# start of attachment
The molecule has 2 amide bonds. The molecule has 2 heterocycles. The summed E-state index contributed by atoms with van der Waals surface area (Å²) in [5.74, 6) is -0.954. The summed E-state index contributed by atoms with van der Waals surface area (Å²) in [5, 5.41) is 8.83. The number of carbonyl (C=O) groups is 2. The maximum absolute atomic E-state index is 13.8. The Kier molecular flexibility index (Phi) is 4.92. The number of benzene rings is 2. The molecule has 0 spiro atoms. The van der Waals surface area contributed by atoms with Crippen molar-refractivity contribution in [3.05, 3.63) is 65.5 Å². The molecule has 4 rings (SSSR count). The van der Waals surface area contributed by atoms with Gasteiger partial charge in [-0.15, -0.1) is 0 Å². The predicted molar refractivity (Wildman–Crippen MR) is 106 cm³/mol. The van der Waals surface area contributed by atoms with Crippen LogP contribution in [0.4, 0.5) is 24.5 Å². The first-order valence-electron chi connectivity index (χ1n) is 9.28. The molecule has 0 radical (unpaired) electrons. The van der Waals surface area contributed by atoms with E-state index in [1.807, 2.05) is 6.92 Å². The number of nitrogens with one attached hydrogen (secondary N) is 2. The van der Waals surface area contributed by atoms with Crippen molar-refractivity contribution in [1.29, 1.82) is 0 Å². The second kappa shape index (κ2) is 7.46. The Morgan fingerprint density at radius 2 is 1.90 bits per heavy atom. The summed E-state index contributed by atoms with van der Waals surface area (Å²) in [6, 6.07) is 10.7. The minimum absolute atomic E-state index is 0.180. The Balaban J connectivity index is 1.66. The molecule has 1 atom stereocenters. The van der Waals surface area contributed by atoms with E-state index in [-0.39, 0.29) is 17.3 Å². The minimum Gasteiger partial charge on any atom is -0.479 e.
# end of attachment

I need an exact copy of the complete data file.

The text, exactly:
The molecule has 2 amide bonds. The molecule has 2 heterocycles. The summed E-state index contributed by atoms with van der Waals surface area (Å²) in [5.74, 6) is -0.954. The summed E-state index contributed by atoms with van der Waals surface area (Å²) in [5, 5.41) is 8.83. The number of carbonyl (C=O) groups is 2. The maximum absolute atomic E-state index is 13.8. The Kier molecular flexibility index (Phi) is 4.92. The number of benzene rings is 2. The molecule has 0 spiro atoms. The van der Waals surface area contributed by atoms with Crippen molar-refractivity contribution in [3.05, 3.63) is 65.5 Å². The molecule has 4 rings (SSSR count). The van der Waals surface area contributed by atoms with Gasteiger partial charge in [-0.15, -0.1) is 0 Å². The predicted molar refractivity (Wildman–Crippen MR) is 106 cm³/mol. The van der Waals surface area contributed by atoms with Crippen LogP contribution in [0.4, 0.5) is 24.5 Å². The first-order valence-electron chi connectivity index (χ1n) is 9.28. The molecule has 0 radical (unpaired) electrons. The van der Waals surface area contributed by atoms with E-state index in [1.807, 2.05) is 6.92 Å². The number of nitrogens with one attached hydrogen (secondary N) is 2. The van der Waals surface area contributed by atoms with Crippen molar-refractivity contribution in [1.29, 1.82) is 0 Å². The second kappa shape index (κ2) is 7.46. The Morgan fingerprint density at radius 2 is 1.90 bits per heavy atom. The summed E-state index contributed by atoms with van der Waals surface area (Å²) in [6, 6.07) is 10.7. The minimum absolute atomic E-state index is 0.180. The Balaban J connectivity index is 1.66. The molecule has 1 atom stereocenters. The van der Waals surface area contributed by atoms with E-state index in [-0.39, 0.29) is 17.3 Å². The minimum Gasteiger partial charge on any atom is -0.479 e.